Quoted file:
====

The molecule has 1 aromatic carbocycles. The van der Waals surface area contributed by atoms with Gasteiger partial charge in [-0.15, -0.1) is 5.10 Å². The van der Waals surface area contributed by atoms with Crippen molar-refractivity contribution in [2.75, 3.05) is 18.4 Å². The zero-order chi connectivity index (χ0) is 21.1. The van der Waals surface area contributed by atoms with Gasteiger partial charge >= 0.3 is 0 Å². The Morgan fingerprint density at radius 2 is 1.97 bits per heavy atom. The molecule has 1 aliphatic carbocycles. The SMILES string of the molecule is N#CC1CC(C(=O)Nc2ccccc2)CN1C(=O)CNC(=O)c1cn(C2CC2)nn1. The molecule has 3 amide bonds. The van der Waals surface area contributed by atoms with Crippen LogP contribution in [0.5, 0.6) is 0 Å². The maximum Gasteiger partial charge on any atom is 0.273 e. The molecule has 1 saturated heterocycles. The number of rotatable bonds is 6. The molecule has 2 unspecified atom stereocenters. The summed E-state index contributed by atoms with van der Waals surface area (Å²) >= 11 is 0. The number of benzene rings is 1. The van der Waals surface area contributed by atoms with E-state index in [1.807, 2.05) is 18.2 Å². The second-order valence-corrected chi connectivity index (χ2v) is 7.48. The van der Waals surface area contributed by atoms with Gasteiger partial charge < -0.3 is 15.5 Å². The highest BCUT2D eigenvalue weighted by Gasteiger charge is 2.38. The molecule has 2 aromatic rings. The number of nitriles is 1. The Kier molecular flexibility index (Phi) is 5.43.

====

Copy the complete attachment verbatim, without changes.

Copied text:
The molecule has 1 aromatic carbocycles. The van der Waals surface area contributed by atoms with Gasteiger partial charge in [-0.15, -0.1) is 5.10 Å². The van der Waals surface area contributed by atoms with Crippen molar-refractivity contribution in [2.75, 3.05) is 18.4 Å². The zero-order chi connectivity index (χ0) is 21.1. The van der Waals surface area contributed by atoms with Gasteiger partial charge >= 0.3 is 0 Å². The Morgan fingerprint density at radius 2 is 1.97 bits per heavy atom. The molecule has 1 aliphatic carbocycles. The SMILES string of the molecule is N#CC1CC(C(=O)Nc2ccccc2)CN1C(=O)CNC(=O)c1cn(C2CC2)nn1. The molecule has 3 amide bonds. The van der Waals surface area contributed by atoms with Crippen LogP contribution in [0.5, 0.6) is 0 Å². The maximum Gasteiger partial charge on any atom is 0.273 e. The molecule has 1 saturated heterocycles. The number of rotatable bonds is 6. The molecule has 2 unspecified atom stereocenters. The summed E-state index contributed by atoms with van der Waals surface area (Å²) >= 11 is 0. The number of benzene rings is 1. The van der Waals surface area contributed by atoms with E-state index in [1.807, 2.05) is 18.2 Å². The second-order valence-corrected chi connectivity index (χ2v) is 7.48. The van der Waals surface area contributed by atoms with Gasteiger partial charge < -0.3 is 15.5 Å². The highest BCUT2D eigenvalue weighted by Gasteiger charge is 2.38. The molecule has 2 aromatic rings. The number of nitriles is 1. The Kier molecular flexibility index (Phi) is 5.43.